The European Union on Monday aspired to establish a tech alliance with the projected US president-elect, Joe Biden, with a goal to prevent China from economic dominance in the sector, Politico reported, citing sources familiar with the matter.
In what is described in the report as "early initiative ahead of Biden's inauguration", senior EU official Sabine Weyand, during a closed-door meeting, allegedly teased that the European Commission would propose a "Transatlantic Trade and Technology Council" to set joint standards on new technologies.
According to Politico, a Commission paper to EU countries that staged Europe's transatlantic anti-China strategy also touched upon the plans.
"The EU is proposing to establish a new EU-US Trade and Technology Council (TTC)," the paper is reported to read. "The aim will be to [...] strengthen our technological and industrial leadership and expand bilateral trade and investment. It will focus on reducing trade barriers, developing compatible standards and regulatory approaches for new technologies [...] As part of this, there should be [...] closer cooperation on [...] investment screening, Intellectual Property rights, forced transfers of technology and export controls".
The plans to compete against Beijing come amid reported mutual fears in Brussels and Washington that Beijing is attempting to establish global leadership in emerging technologies.
Under the potential anti-Beijing alliance, the EU would also reportedly seek to bring back to life parts of the failed TTIP agreement. Proposed in 2014, TTIP talks were frozen after negotiations with US President Donald Trump were declared "obsolete and no longer relevant" by the European Commission in 2019.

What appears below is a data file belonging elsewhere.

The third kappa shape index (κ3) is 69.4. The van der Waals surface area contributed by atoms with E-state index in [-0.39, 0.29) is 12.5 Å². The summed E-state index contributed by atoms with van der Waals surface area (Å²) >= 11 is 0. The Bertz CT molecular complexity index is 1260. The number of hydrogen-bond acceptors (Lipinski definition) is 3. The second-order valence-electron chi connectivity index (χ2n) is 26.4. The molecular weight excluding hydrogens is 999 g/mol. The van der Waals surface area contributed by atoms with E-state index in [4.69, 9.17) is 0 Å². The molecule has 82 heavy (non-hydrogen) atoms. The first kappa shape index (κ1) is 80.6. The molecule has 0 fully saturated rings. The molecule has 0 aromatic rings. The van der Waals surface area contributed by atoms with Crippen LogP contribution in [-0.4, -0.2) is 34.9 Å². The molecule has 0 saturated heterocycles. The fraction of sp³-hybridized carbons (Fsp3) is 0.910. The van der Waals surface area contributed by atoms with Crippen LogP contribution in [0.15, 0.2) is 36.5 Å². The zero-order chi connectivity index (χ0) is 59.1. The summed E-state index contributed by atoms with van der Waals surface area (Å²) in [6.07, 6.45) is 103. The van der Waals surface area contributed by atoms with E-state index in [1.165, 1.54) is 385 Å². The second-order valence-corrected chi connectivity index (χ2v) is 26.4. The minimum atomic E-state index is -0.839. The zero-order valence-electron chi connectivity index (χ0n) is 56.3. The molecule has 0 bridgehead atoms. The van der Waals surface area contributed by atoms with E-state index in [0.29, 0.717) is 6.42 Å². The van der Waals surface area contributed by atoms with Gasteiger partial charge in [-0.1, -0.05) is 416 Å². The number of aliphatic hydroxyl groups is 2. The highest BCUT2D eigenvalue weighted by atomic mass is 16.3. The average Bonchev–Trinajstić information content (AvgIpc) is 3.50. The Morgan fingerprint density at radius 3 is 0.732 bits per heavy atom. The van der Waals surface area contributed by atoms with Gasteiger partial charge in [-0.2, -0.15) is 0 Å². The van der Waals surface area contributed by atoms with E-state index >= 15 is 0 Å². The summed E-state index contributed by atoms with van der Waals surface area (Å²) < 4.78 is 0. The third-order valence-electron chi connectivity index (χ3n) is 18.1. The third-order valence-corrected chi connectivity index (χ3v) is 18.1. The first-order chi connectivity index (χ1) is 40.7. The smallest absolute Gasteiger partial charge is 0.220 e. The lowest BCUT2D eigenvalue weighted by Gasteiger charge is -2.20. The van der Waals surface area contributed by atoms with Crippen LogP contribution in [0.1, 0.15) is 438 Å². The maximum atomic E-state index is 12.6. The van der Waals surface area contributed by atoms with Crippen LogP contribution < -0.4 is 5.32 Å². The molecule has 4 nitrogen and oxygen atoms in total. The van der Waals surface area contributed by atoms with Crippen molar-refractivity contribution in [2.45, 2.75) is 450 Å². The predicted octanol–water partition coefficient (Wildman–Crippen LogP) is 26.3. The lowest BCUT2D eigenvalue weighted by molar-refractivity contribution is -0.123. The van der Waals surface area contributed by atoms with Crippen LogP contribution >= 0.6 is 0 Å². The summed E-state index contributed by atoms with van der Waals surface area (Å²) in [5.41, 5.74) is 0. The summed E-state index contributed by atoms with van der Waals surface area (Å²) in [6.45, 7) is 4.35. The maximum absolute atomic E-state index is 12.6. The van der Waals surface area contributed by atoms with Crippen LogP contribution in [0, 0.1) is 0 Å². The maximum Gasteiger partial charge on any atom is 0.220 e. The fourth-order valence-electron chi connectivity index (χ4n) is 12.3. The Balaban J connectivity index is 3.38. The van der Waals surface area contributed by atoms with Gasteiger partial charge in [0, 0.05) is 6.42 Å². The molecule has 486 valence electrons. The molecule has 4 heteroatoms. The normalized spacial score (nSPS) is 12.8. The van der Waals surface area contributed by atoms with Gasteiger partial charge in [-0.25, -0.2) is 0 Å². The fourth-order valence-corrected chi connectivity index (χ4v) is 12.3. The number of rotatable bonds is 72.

Particularly, the EU could reportedly resuscitate parts of the TTIP negotiations regarding the regulation of such fields of emerging technology as artificial intelligence and self-driving cars.
According to the report, one top Commission official described the tech alliance as "low-hanging fruit", referring to plans between Brussels and Washington to create a joint committee that would coordinate regulations of future tech.
"It's very hard to align rules on products that already exist, but it is fairly easy to do it on emerging technologies," the official said, cited by Politico.
The report outlined that TTIP negotiations are not expected to be resumed due to "public opposition to the deal" and stumbling blocks including EU protections for agriculture and US public procurement discrimination through the Buy America Act - one Biden has said he is likely to enhance.
Apart from tech regulations, Brussels reportedly seeks to work with Washington on industrial subsidies, investment screening and possibly reforming the the World Trade Organisation, an official told Politico.
Reported steps toward a new transatlantic agreement between European Union and America regarding tech come after TTIP negotiations were halted by Trump in 2018, as Brussels and Washington balanced on the verge of a trade war. A year later, TTIP negotiations were proclaimed "obsolete and no longer relevant" by the European Commission.
Today's potential reported alliance, however, moves to set a confrontation with Beijing as a goal, as China ramps up global efforts in new technology, particularly in 5G; moves that are not met with enthusiasm among the West. In particular, the Trump administration has repeatedly insisted that Chinese tech giant Huawei is a threat to national security and must not be allowed to development 5G networks in the US or Europe. Huawei, in its turn, dismissed the accusations.